Following on from the success of The Commons Brunswick, ethical developer Small Giants Developments has teamed up with acclaimed Tasmanian practice Core Collective Architects to create The Commons Hobart, an environmentally sustainable project that comprises of 30 apartments and a range of shared amenities and spaces.
Rising to only 20 metres at the boundary, the project will be wrapped in a textural façade of charred timber – chosen for its durability and natural aesthetic. Beyond its 9-star NatHERS rating, The Commons Hobart aims to achieve something unique, being Australia’s first carbon positive residential project.
Aleesha Callahan asks Clint Hare, general manager at Small Giants Developments, a few questions about the project and where the sustainable sector is headed.
ADR: Can you talk through your development approach?
Clint Hare: Our ethos is quite straightforward – we want the work we do to be a catalyst for change in our industry by using property development as a meaningful tool to create the world we want to live in. This vision is why we decided to create The Commons in Hobart, especially as Hobart is at the beginning of a period of strong growth. We want all of our projects to be transformative and purposeful, we believe people want to live in a space that reflects their inner longing for connection and peace; a space that brings their inner and outer worlds back into sync. Ultimately, our compass is simple: Is it good for people? Is it good for the environment? Does it inspire us to be better? Throughout the development process, this compass guides the entire process, from the design concept through to the end result.
How is The Commons Hobart going to be carbon positive?
Carbon positive goes a step further than a zero carbon life cycle building. The Commons Hobart is actually avoiding, capturing and/or offsetting more carbon than it is emitting during its life. The life cycle scope includes all upstream and downstream greenhouse gas emissions, capture or offsets associated with the building during design, construction, use and the end of life. This is one way that we, Small Giants Developments, want to be transformative for the industry and drive positive change.
How is Small Giants different to other developers?
There are some great ethical developers out there and we hope that there will be even more very soon. Our mission is to contribute well-designed, environmentally conscious, sustainable developments that also create a true sense of community to the built environment. Unfortunately, there are some dishearteningly unscrupulous developers out there too. Our compass is different to other developers, and we use it to guide every facet of our work. Our compass tells us the direction that we want to head in when we’re looking at a development. We ask, is this development good for people? Is it good for the environment? Does it inspire us to be better? If the answers are yes, that’s the right direction.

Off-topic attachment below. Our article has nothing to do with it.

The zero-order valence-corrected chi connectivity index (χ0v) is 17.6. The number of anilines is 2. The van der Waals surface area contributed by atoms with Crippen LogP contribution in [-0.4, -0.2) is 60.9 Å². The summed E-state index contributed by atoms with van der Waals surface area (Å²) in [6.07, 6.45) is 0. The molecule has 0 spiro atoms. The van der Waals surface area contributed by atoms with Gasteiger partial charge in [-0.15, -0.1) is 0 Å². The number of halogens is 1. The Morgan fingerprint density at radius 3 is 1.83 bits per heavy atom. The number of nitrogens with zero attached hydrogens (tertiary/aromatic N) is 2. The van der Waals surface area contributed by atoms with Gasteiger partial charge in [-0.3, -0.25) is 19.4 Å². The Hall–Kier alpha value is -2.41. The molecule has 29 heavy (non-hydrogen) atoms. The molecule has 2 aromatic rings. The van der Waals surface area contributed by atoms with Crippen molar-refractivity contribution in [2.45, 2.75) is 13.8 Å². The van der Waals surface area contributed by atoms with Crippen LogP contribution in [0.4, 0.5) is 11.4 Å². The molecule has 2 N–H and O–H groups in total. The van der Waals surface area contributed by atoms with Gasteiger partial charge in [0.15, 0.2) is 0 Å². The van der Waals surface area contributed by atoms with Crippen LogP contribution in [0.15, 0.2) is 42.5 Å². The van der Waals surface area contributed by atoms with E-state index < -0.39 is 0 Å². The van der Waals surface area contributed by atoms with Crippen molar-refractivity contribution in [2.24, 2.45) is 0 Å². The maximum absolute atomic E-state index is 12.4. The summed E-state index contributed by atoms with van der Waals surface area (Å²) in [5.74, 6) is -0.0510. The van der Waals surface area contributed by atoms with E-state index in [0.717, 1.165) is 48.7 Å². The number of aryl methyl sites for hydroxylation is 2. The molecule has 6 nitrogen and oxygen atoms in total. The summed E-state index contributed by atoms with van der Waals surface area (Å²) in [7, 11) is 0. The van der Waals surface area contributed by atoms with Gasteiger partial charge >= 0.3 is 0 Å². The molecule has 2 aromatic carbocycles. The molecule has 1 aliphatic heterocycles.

What was the selection process to work with Core Collective/how did that relationship come about?
Core Collective and its team have a terrific attitude to development. They also have an exceptional ability to blend passive solar and sustainable design with a generous, innovative and inviting aesthetic. They reached out to us after hearing that the incredible site of The Commons Hobart was on the market and it didn’t take us long to see that Core Collective’s values aligned with ours and that the site was perfect to make a positive contribution to Hobart’s built environment. That’s when the journey began.
How have you seen the sustainability space change over the last few years?
Definitely. The level of consciousness of consumers is shifting at a great rate. People are demanding more from business, they have a greater understanding of their power as purchasers – from buying renewable power or organic locally-sourced produce, to sustainably built apartments that have community at the core of the design. Businesses too are improving their practices by placing a greater emphasis on the environmental and social outcomes of their work. There is still much work to be done, but it’s our hope that as people become more educated about what they consume, and its impact on the world around them, businesses and individuals will more actively seek out ways to live and work in harmony with the world.
Where do you think sustainability is heading?
With a growing collective consciousness, I think the signs are positive, but we can’t become complacent. Australian cities, particularly Melbourne and Sydney, are at a critical juncture in terms of their sustainability and liveability. Years of favourable economic conditions helped improve standards of living, but population growth, inadequate public infrastructure spending and a transitioning economy now present some real issues for sustainable urban living. We need to take an evidence-based approach to developing sustainable and liveable cities – and there are some great examples of where this is happening – from IIG’s Young Husband development in Kensington or the Nightingales to Melbourne City Council’s Transport Chairman, Nicolas Frances Gilley, calling for some CBD roads to be ripped up and converted into ‘linear parks’, bike paths and tram lines.
Read our interview with Core Collective over here.